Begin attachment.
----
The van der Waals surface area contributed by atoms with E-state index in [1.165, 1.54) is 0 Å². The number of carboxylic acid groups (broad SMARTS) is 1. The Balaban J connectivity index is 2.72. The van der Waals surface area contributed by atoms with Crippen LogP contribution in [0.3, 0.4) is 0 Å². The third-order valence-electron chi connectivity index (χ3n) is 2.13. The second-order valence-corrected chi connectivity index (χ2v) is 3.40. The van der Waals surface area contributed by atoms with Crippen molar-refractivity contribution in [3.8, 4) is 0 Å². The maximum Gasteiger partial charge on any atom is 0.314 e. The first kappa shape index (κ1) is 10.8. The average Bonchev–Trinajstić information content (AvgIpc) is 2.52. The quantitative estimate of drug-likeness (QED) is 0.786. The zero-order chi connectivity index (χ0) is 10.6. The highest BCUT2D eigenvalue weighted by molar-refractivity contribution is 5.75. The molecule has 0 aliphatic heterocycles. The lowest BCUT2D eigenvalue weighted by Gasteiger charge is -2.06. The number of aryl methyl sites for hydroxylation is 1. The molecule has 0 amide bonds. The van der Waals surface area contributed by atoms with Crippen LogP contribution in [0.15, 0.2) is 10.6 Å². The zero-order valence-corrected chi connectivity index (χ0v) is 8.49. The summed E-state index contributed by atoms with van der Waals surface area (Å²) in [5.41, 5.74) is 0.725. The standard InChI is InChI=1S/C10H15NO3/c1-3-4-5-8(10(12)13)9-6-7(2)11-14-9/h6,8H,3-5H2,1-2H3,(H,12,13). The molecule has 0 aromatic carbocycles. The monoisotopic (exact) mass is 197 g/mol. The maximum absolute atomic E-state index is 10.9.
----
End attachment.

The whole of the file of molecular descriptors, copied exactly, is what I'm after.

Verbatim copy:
The van der Waals surface area contributed by atoms with E-state index in [1.165, 1.54) is 0 Å². The number of carboxylic acid groups (broad SMARTS) is 1. The Balaban J connectivity index is 2.72. The van der Waals surface area contributed by atoms with Crippen LogP contribution in [0.3, 0.4) is 0 Å². The third-order valence-electron chi connectivity index (χ3n) is 2.13. The second-order valence-corrected chi connectivity index (χ2v) is 3.40. The van der Waals surface area contributed by atoms with Crippen molar-refractivity contribution in [3.8, 4) is 0 Å². The maximum Gasteiger partial charge on any atom is 0.314 e. The first kappa shape index (κ1) is 10.8. The average Bonchev–Trinajstić information content (AvgIpc) is 2.52. The quantitative estimate of drug-likeness (QED) is 0.786. The zero-order chi connectivity index (χ0) is 10.6. The highest BCUT2D eigenvalue weighted by molar-refractivity contribution is 5.75. The molecule has 0 aliphatic heterocycles. The lowest BCUT2D eigenvalue weighted by Gasteiger charge is -2.06. The number of aryl methyl sites for hydroxylation is 1. The molecule has 0 amide bonds. The van der Waals surface area contributed by atoms with Crippen LogP contribution in [0.15, 0.2) is 10.6 Å². The zero-order valence-corrected chi connectivity index (χ0v) is 8.49. The summed E-state index contributed by atoms with van der Waals surface area (Å²) in [5.41, 5.74) is 0.725. The standard InChI is InChI=1S/C10H15NO3/c1-3-4-5-8(10(12)13)9-6-7(2)11-14-9/h6,8H,3-5H2,1-2H3,(H,12,13). The molecule has 0 aromatic carbocycles. The monoisotopic (exact) mass is 197 g/mol. The maximum absolute atomic E-state index is 10.9.